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TOP > Game Report > Cameron runs hot, Fujitsu defense stops Obic cold as Frontiers march back into Japan X Bowl

Game Report

Cameron runs hot, Fujitsu defense stops Obic cold as Frontiers march back into Japan X Bowl

’17.11.27

Fujitsu defensive backs Al-Rilwan Adeyami (40) and Atsushi Fujita (7) cause Obic wide receiver Noriaki Kinoshita to lose the ball on a pass reception, which was then intercepted by Fujita, in the fourth quarter. (photo by MI Planning)

 

 

 

 

Cameron runs hot, Fujitsu defense stops Obic cold as Frontiers march back into Japan X Bowl

By Ken Marantz

 

 

KAWASAKI (Nov. 26)—While quarterback Colby Cameron was using his legs as much as his arm in leading Fujitsu to just enough offense, the defense was keeping Obic from doing much of anything.

 

Cameron ran for the lone score of the game in the first quarter and the defending champion Frontiers earned a fifth straight trip back to the Japan X Bowl with a nail-biting 7-0 victory over the Seagulls in the playoff semifinals.

 

Before the overflow crowd of 4,047 at Fujitsu Stadium Kawasaki, the Fujitsu defense constantly stifled Obic’s dual-quarterback offense, holding the Seagulls to 182 total yards and nine first downs while intercepting two fourth-quarter passes.

 

“Defensively, we came into the game with a plan that we thought would limit their scoring,” said Fujitsu cornerback Al-Rilwan Adeyami, whose interception at midfield on Obic’s final drive clinched the victory. “I thought that if we limited them to 13, or 7, we’d have a shot to win the game. But to actually play well enough to where they didn’t score at all, it’s exciting.”

 

In posting the first shutout in a semifinal since 2005, Fujitsu advanced to the championship game on Dec. 18 at Tokyo Dome, where they will face the IBM BigBlue, who beat the Panasonic Impulse in Osaka in the other semifinal.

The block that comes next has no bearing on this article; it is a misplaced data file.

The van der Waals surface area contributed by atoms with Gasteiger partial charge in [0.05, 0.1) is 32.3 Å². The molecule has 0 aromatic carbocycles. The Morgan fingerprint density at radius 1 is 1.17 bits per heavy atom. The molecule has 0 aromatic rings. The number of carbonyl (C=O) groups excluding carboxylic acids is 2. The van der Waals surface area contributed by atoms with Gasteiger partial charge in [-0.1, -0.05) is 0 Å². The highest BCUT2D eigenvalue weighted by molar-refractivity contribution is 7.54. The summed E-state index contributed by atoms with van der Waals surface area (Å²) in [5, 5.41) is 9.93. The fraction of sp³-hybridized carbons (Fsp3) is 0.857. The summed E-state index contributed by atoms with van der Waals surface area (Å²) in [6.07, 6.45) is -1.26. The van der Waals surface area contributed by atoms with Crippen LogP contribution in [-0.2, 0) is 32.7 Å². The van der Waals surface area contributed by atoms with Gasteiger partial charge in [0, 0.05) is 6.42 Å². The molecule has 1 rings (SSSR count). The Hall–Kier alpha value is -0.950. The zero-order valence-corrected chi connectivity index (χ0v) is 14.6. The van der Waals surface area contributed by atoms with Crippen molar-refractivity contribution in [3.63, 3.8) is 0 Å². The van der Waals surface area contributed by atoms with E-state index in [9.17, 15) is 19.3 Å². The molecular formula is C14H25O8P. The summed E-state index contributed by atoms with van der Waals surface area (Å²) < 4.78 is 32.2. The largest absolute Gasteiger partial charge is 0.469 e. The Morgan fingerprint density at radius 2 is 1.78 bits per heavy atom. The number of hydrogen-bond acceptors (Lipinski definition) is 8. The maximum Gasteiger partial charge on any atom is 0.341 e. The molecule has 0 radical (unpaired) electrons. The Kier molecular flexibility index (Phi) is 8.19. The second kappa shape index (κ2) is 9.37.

Fujitsu’s victory was its second over Obic in less than a month and third within a year. In those three games, Fujitsu allowed a combined 13 points, having beaten Obic 16-3 in last year’s Japan X Bowl, then again 13-10 in overtime in their regular-season finale on Oct. 29.

 

“It’s frustrating, it’s very frustrating,” said Obic defensive end Kevin Jackson. “It happens every time we play them, for whatever reason. This is four, five years of the same thing. For all of the talent we have on offense, it doesn’t make any sense.”

 

There was little indication of the defensive stalemate to come when Fujitsu opened the game by marching 65 yards in eight plays for a touchdown.

 

On the first play from scrimmage, Cameron connected with Sei Kyo, who made a fingertip catch for a 40-yard gain that would be the longest of the game. Then, facing a 3rd-and-10 at the Obic 13, Cameron scrambled around right end and, showing he was not afraid to put his head down and bull ahead, plowed into Obic defensive back Masashi Fujimoto, who managed to stop him at the 1.

 

On the next play, Cameron kept the ball on an option and went off right tackle for the score that would give Fujitsu a 7-0 lead just 2:16 into the game.